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Does Haskell standard library have a function that given a list and a predicate, returns the number of elements satisfying that predicate? Something like with type (a -> Bool) -> [a] -> Int. My hoogle search didn't return anything interesting. Currently I am using length . filter pred, which I don't find to be a particularly elegant solution. My use case seems to be common enough to have a better library solution that that. Is that the case or is my premonition wrong?

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4 Answers 4

up vote 24 down vote accepted

The length . filter p implementation isn't nearly as bad as you suggest. In particular, it has only constant overhead in memory and speed, so yeah.

For things that use stream fusion, like the vector package, length . filter p will actually be optimized so as to avoid creating an intermediate vector. Lists, however, use what's called foldr/build fusion at the moment, which is not quite smart enough to optimize length . filter p without creating linearly large thunks that risk stack overflows.

For details on stream fusion, see this paper. As I understand it, the reason that stream fusion is not currently used in the main Haskell libraries is that (as described in the paper) about 5% of programs perform dramatically worse when implemented on top of stream-based libraries, while foldr/build optimizations can never (AFAIK) make performance actively worse.

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+1, I did not know about that optimization. Great stuff. – missingfaktor Jan 30 '12 at 21:02
This is really one of the coolest things about Haskell: that you can specify rewrite rules in your own code that get used by the optimizer, and use them to get awesomely composable and efficient code. – Louis Wasserman Jan 30 '12 at 21:05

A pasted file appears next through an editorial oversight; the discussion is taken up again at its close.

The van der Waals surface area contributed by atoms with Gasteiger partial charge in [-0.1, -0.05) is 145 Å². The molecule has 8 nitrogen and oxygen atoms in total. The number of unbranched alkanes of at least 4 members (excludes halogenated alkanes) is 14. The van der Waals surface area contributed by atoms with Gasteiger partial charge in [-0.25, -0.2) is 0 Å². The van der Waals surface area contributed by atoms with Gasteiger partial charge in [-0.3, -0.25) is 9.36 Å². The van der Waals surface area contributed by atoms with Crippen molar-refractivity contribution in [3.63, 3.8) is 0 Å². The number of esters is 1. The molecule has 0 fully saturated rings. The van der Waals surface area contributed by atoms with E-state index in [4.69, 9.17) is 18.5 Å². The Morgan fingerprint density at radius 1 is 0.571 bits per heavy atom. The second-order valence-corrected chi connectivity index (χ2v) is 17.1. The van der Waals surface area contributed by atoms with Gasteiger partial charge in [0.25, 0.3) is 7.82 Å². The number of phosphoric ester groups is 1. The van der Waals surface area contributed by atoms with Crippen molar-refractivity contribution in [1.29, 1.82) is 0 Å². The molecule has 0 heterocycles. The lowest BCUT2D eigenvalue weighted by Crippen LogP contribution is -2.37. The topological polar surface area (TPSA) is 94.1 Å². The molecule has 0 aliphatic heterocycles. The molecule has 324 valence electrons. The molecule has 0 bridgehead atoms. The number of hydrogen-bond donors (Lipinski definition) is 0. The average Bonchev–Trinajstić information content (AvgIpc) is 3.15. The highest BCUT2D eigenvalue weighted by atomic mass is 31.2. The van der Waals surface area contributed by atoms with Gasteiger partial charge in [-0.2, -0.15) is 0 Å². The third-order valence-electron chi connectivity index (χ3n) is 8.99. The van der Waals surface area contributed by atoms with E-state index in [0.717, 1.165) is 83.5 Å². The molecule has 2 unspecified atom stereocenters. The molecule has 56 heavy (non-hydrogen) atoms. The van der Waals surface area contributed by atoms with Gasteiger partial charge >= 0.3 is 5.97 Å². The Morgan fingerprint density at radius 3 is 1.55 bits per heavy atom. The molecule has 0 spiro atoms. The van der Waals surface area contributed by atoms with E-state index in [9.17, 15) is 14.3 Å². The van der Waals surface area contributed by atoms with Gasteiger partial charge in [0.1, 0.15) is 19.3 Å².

I'd add count pred = length . filter pred to my utils. – missingfaktor Jan 30 '12 at 21:18
That works too...but a word of advice: you'll get better results if you use an {-# INLINE count #-} pragma above your declaration of count. (Where "better results" refers to "the optimizer getting more opportunities to do its thing.") – Louis Wasserman Jan 30 '12 at 21:21
@LouisWasserman: Fusion happens when a "good consumer" consumes the result of a "good producer". Both are listed here, and length is not included. See also: GHC #876: length is not a good consumer. – hammar Jan 31 '12 at 17:57

Haskell is a high-level language. Rather than provide one function for every possible combination of circumstances you might ever encounter, it provides you with a smallish set of functions that cover all of the basics, and you then glue these together as required to solve whatever problem is currently at hand.

In terms of simplicity and conciseness, this is as elegant as it gets. So yes, length . filter pred is absolutely the standard solution. As another example, consider elem, which (as you may know) tells you whether a given item is present in a list. The standard reference implementation for this is actually

elem :: Eq x => x -> [x] -> Bool
elem x = foldr (||) False . map (x ==)